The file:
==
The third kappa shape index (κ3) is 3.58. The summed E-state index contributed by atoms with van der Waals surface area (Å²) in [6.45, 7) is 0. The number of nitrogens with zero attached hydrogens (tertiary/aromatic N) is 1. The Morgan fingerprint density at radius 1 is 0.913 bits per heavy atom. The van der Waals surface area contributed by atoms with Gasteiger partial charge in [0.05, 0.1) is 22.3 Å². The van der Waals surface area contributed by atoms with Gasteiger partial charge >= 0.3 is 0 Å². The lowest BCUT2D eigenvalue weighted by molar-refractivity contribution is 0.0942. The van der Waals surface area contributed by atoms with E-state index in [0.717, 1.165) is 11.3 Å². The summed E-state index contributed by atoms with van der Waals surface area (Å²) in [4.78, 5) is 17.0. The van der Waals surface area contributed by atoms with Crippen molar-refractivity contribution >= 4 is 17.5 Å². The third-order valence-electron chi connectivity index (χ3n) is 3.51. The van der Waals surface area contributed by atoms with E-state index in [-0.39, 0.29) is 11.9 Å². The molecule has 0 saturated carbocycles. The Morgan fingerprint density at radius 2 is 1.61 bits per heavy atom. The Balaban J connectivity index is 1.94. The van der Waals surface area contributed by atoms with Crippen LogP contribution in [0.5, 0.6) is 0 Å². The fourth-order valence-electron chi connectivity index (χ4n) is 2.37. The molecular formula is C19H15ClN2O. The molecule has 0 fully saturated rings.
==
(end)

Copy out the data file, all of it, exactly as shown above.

The third kappa shape index (κ3) is 3.58. The summed E-state index contributed by atoms with van der Waals surface area (Å²) in [6.45, 7) is 0. The number of nitrogens with zero attached hydrogens (tertiary/aromatic N) is 1. The Morgan fingerprint density at radius 1 is 0.913 bits per heavy atom. The van der Waals surface area contributed by atoms with Gasteiger partial charge in [0.05, 0.1) is 22.3 Å². The van der Waals surface area contributed by atoms with Gasteiger partial charge >= 0.3 is 0 Å². The lowest BCUT2D eigenvalue weighted by molar-refractivity contribution is 0.0942. The van der Waals surface area contributed by atoms with E-state index in [0.717, 1.165) is 11.3 Å². The summed E-state index contributed by atoms with van der Waals surface area (Å²) in [4.78, 5) is 17.0. The van der Waals surface area contributed by atoms with Crippen molar-refractivity contribution >= 4 is 17.5 Å². The third-order valence-electron chi connectivity index (χ3n) is 3.51. The van der Waals surface area contributed by atoms with E-state index in [-0.39, 0.29) is 11.9 Å². The molecule has 0 saturated carbocycles. The Morgan fingerprint density at radius 2 is 1.61 bits per heavy atom. The Balaban J connectivity index is 1.94. The van der Waals surface area contributed by atoms with Crippen LogP contribution in [0.5, 0.6) is 0 Å². The fourth-order valence-electron chi connectivity index (χ4n) is 2.37. The molecular formula is C19H15ClN2O. The molecule has 0 fully saturated rings.